Bologna‬ é ‪Pride‬

How does it happen that the nicest things come and go in a blink of an eye?

The Pride weekend is over, but it was a wonderful experience. The parade started at 16.00, but we went a bit earlier to check out the stands of LGBTQ organisations and walk around enjoying the view.

Then we met with some friends with whom we later did the whole parade. The percourse wasn’t a long one (basically just two streets), but since we were in thousands, it took two hours to cover the whole path.

I brought my Polish flag with me as a sign of support, but also as a reminder that Poland is in the same point of the fight for LGBTQ rights as Italy — with no law regulations, no civil partnerships, marriages, adoptions, well… no rights in general. And as I was making my way to Piazza Maggiore, I was being stopped by random people who either asked me what flag it was (sad to say, but many Italians don’t generally have a good knowledge of flags of other countries) or who were not believing I’m truly Polish (sic!) or who just simply were Polish themselves. Enough to say that I was attracting a bit of attention.

But then of course it was a crazy big crowd and I think that when we all finally got to via Indipendenza, that is the main street of Bologna, we for sure covered it all with people wearing rainbow colors, carrying flags and dancing to the joyful music played by the DJs. People were waving at us from windows and everytime the crowd saw an old lady on her balcony clapping to the rhythm, they were simply going crazy.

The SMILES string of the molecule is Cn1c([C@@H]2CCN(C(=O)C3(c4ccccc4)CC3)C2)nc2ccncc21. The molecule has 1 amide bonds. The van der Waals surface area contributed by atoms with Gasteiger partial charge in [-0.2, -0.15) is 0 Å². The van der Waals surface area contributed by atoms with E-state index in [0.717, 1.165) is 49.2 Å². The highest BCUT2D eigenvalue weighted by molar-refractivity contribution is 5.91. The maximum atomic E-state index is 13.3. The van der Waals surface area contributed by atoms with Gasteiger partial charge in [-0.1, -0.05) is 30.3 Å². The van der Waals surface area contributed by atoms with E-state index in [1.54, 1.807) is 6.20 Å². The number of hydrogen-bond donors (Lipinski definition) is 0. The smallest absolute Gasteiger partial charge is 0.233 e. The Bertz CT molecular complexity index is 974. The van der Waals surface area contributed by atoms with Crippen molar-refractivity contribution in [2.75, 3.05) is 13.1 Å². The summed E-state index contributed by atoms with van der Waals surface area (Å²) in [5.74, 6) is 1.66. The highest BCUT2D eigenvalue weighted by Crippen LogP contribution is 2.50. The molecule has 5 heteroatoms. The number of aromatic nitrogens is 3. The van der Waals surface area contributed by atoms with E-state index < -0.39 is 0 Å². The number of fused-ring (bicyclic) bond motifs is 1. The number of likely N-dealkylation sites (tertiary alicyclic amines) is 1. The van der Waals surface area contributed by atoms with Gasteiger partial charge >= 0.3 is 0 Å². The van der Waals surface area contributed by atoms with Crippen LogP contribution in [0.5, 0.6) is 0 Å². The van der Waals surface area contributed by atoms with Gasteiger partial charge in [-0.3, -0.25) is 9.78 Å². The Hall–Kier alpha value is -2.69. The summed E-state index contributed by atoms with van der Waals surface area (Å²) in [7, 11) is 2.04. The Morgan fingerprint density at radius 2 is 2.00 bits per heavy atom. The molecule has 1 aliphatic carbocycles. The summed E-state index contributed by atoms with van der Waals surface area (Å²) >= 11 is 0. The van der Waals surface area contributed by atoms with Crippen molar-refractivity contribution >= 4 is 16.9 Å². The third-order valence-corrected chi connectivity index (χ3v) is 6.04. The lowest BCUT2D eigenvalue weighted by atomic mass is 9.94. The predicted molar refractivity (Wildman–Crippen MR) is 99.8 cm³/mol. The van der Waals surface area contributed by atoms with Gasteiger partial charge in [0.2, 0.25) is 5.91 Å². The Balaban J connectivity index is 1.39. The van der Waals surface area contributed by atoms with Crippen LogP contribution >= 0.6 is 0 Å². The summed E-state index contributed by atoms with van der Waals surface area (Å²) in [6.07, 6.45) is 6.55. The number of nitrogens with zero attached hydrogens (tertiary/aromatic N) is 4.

Foto Nucci_Benvenuti / Corriere di Bologna
Foto Nucci_Benvenuti / Corriere di Bologna

The long awaited day

I’ve never been to Pride before.

That basically explains my excitement before this Saturday, when I’m going to attend the Bologna Pride, organized in the city since, many years. When I discovered how gay-friendly Bologna is, I was truly surprised (positively of course). And it’s not the only city in Italy, where the Pride is being organized this year. There are actually many of them: Rome, Turin, Milan, Bologna, Verona, Catania, Palermo, Naples, Genova, Perugia Pavia and more (see all the locations here: Onda Pride).

It’s seriously shocking for me how many people attend the prides in Italian cities. Looks to me like the Roman one attracted much more participants than the Equality Parade in Warsaw this year (they took place on the same day). See for yourself:

Photo: Roma Pride
Roma Pride, 13th June 2015 / Photo: Roma Pride
Photo: Parada Równości
Warsaw’s Equality Parade, 13th June 2015 / Photo: Parada Równości
Photo: Bologna Pride
Photo: Bologna Pride

It’s funny to think that Italy, the country of Vatican and the Pope seems less conservative and catholic than Poland. It’s sad for me to say so, but Poland is still in the tail of Europe when it comes to gay rights and while in Italy the legal situation is no different it looks to me like the Italians will anyway be the first to take a step (or more) forward. Well, at least the nation’s attitude is much friendlier.